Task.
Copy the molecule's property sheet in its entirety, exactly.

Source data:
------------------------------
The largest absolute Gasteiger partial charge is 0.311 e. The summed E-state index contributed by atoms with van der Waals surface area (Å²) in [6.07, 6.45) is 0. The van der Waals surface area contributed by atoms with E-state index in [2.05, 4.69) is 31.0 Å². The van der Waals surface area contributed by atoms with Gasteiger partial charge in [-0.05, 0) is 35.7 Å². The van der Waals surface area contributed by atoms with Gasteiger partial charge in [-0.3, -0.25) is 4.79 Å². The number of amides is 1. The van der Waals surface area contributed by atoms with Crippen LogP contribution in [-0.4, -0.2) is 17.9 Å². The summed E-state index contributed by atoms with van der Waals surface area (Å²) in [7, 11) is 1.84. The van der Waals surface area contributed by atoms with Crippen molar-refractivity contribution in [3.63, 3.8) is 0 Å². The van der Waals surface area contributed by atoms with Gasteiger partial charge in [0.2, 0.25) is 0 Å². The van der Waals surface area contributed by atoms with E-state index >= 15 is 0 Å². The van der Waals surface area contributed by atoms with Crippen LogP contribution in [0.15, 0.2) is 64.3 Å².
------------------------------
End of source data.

The largest absolute Gasteiger partial charge is 0.311 e. The summed E-state index contributed by atoms with van der Waals surface area (Å²) in [6.07, 6.45) is 0. The van der Waals surface area contributed by atoms with E-state index in [2.05, 4.69) is 31.0 Å². The van der Waals surface area contributed by atoms with Gasteiger partial charge in [-0.05, 0) is 35.7 Å². The van der Waals surface area contributed by atoms with Gasteiger partial charge in [-0.3, -0.25) is 4.79 Å². The number of amides is 1. The van der Waals surface area contributed by atoms with Crippen LogP contribution in [-0.4, -0.2) is 17.9 Å². The summed E-state index contributed by atoms with van der Waals surface area (Å²) in [7, 11) is 1.84. The van der Waals surface area contributed by atoms with Crippen molar-refractivity contribution in [3.63, 3.8) is 0 Å². The van der Waals surface area contributed by atoms with Gasteiger partial charge in [0.2, 0.25) is 0 Å². The van der Waals surface area contributed by atoms with E-state index >= 15 is 0 Å². The van der Waals surface area contributed by atoms with Crippen LogP contribution in [0.15, 0.2) is 64.3 Å².